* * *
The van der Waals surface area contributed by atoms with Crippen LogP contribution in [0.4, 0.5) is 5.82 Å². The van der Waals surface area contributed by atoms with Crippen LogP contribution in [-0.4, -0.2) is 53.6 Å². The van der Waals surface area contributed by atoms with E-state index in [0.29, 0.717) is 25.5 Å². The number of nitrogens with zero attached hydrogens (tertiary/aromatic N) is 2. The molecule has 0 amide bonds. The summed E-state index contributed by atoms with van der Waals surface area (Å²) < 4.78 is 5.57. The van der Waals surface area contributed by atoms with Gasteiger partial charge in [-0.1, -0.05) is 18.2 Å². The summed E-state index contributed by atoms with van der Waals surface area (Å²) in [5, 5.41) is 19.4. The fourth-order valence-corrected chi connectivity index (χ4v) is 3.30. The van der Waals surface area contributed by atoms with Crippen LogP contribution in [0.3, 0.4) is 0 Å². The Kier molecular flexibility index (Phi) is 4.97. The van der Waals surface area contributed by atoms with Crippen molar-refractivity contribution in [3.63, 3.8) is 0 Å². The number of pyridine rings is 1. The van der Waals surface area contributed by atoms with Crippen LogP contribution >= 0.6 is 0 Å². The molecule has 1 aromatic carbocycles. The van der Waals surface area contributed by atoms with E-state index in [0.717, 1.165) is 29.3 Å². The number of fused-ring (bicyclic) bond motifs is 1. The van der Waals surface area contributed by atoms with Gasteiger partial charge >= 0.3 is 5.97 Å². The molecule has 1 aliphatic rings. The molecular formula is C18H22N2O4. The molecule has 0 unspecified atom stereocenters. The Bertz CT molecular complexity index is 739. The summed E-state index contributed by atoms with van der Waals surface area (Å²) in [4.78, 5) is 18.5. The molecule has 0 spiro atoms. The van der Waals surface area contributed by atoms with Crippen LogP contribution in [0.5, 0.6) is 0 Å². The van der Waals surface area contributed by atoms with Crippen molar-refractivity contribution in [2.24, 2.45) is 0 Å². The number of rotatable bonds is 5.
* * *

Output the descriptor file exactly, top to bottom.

The van der Waals surface area contributed by atoms with Crippen LogP contribution in [0.4, 0.5) is 5.82 Å². The van der Waals surface area contributed by atoms with Crippen LogP contribution in [-0.4, -0.2) is 53.6 Å². The van der Waals surface area contributed by atoms with E-state index in [0.29, 0.717) is 25.5 Å². The number of nitrogens with zero attached hydrogens (tertiary/aromatic N) is 2. The molecule has 0 amide bonds. The summed E-state index contributed by atoms with van der Waals surface area (Å²) < 4.78 is 5.57. The van der Waals surface area contributed by atoms with Gasteiger partial charge in [-0.1, -0.05) is 18.2 Å². The summed E-state index contributed by atoms with van der Waals surface area (Å²) in [5, 5.41) is 19.4. The fourth-order valence-corrected chi connectivity index (χ4v) is 3.30. The van der Waals surface area contributed by atoms with Crippen LogP contribution in [0.3, 0.4) is 0 Å². The Kier molecular flexibility index (Phi) is 4.97. The van der Waals surface area contributed by atoms with Crippen molar-refractivity contribution in [3.63, 3.8) is 0 Å². The number of pyridine rings is 1. The van der Waals surface area contributed by atoms with Crippen LogP contribution >= 0.6 is 0 Å². The molecule has 1 aromatic carbocycles. The van der Waals surface area contributed by atoms with E-state index in [0.717, 1.165) is 29.3 Å². The number of fused-ring (bicyclic) bond motifs is 1. The van der Waals surface area contributed by atoms with Gasteiger partial charge >= 0.3 is 5.97 Å². The molecule has 1 aliphatic rings. The molecular formula is C18H22N2O4. The molecule has 0 unspecified atom stereocenters. The Bertz CT molecular complexity index is 739. The summed E-state index contributed by atoms with van der Waals surface area (Å²) in [4.78, 5) is 18.5. The molecule has 0 spiro atoms. The van der Waals surface area contributed by atoms with Crippen LogP contribution in [0.5, 0.6) is 0 Å². The van der Waals surface area contributed by atoms with Crippen molar-refractivity contribution in [2.24, 2.45) is 0 Å². The number of rotatable bonds is 5.